Who cares about religious minority candidates?

Short answer: I do, and I think maybe you should too!

Hi and welcome back to Unelectables! I’m super pumped and grateful at the opportunity to join my friend Chelsea and our other awesome collaborators here to talk about the roles and fates of religious minorities in the 2012 elections. With this campaign season really just starting to heat up, I think I can afford to take a few minutes and devote my first post to a Big Question: just why do we care whether religious minorities (that is, people who aren’t mainstream Christians) get elected to public office? To some of us it seems pretty much self-evident that candidates’ electability should have very little to do with their religious affiliations. But let’s just say that others may disagree. I know this post won’t resolve that disagreement, but it should at least let you know just where I’m coming from when I write about religious minorities in politics. It should also lay the groundwork for my future discussions of the legal challenges, policy considerations, and electoral dynamics at the riotous intersection of faith and American politics.

To date, most of my thinking on electability has focused on racial minority candidates (with Matthew Platt‘s guidance, I wrote my undergrad thesis on racialized campaign messaging and legislative activity among black House members). This post will lean heavily on ideas from that branch of political science scholarship. A lot of the minority representation literature talks about “descriptive representation,” where a group defined by some characteristic (e.g. transgender identity, Korean ancestry, Team Jacob tattoos) is represented in the public decision-making process by someone who shares that characteristic. The benefits of this type of arrangement can generally be divided into two categories: policy benefits and non-policy benefits.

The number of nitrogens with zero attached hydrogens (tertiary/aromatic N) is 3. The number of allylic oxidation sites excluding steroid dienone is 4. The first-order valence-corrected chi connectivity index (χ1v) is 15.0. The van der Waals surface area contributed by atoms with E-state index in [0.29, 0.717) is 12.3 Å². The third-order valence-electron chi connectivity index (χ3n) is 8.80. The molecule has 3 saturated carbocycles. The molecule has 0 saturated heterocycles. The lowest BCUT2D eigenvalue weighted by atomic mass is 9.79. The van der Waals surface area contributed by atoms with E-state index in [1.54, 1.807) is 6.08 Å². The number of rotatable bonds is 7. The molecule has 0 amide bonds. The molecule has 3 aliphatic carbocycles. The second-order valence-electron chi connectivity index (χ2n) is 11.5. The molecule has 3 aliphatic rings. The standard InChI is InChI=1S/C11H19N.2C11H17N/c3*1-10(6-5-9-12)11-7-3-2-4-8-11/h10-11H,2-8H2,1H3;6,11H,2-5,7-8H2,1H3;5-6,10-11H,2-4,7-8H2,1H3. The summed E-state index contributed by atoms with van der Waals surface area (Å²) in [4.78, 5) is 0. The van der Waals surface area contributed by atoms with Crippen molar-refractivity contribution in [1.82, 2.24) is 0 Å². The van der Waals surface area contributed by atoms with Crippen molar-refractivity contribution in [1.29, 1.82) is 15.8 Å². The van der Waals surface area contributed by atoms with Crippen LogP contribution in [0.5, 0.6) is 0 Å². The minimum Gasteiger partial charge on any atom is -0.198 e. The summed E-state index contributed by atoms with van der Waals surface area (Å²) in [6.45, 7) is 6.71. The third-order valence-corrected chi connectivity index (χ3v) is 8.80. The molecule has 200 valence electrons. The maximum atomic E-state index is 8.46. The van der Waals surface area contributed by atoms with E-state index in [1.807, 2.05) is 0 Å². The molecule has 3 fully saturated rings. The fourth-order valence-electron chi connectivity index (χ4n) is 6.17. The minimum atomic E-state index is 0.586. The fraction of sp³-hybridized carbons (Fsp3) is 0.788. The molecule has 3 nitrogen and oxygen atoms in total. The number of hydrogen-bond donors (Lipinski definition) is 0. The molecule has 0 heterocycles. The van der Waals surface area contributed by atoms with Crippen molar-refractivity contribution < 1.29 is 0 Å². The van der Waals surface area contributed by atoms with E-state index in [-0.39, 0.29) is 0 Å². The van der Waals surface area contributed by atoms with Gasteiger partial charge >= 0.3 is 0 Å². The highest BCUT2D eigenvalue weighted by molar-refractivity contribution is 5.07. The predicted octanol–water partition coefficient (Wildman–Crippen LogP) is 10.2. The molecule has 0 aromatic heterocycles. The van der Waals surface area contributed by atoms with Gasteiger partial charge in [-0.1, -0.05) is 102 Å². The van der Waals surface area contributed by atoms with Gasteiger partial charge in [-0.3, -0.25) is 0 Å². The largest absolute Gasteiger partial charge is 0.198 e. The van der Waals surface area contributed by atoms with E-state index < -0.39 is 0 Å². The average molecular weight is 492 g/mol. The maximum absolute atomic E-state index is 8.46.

Let’s start with the policy benefits of descriptive representation. The idea that you can make good legislative or executive decisions for an identity group if you’re a member of that group makes some intuitive sense…but, perhaps unsurprisingly, applying that idea to any particular group quickly gets tricky. First, it can be hard to define what’s in a group’s interest: does it make sense to try and determine Exactly What’s Good For Black People or Exactly What’s Good For Women? Certainly not in an exclusive sense, because both those categories include very diverse people. Indeed, even those of us who like to think of ourselves as crazy-progressive, it can take a lot of careful attention to think about women’s policy interests or black policy interests without relying on a reductive notion of what it means to be a black person or a woman. It’s not impossible to come up with a rationale for unified group interests; for example, I think Tommie Shelby‘s done a terrific job of laying out why it might be in most any black American politician’s rational self-interest to try and address the lingering effects of historical injustices that harm some black people (even if the politicians in question have in large part managed to transcend those effects themselves) instead of focusing solely on continued institutional racism. But, clearly, it can be tough to define group interests in every case. And if you can get a good sense of what’s good for ____ people, then do you have to have a ____ person in office to put those ideas into practice? I wouldn’t necessarily assume so, at least not in every case. I would say that if you have a group with fairly well-defined interests, then it seems like a representative member of that group is as good a person as any to give voice to those interests, since that member can use their own self-interest as a guide.

To bring it back to our particular brand of unelectables, those in the religious minority: Identifying the policy benefits for non-mainstream-Christian citizens of electing non-mainstream-Christian officials seems like it should be relatively easy. If the defining characteristic of an identity group is a set of ideas about history and morality, you’d think it’d be pretty easy to work out that group’s policy preferences. Of course it’s not that simple; not every religious text takes a crystal-clear stance on the constitutionality of Obamacare’s individual mandate. And even on issues that have come to be defined in large part by the religion-intensive debates around them, two practitioners of the same faith won’t always come to the same conclusion. There is something to be said for the idea that a member of a religious minority might have a bit of extra incentive to defend what he or she sees as free practice and freedom from establishment of religion, but beyond that it’s hard to generalize too much.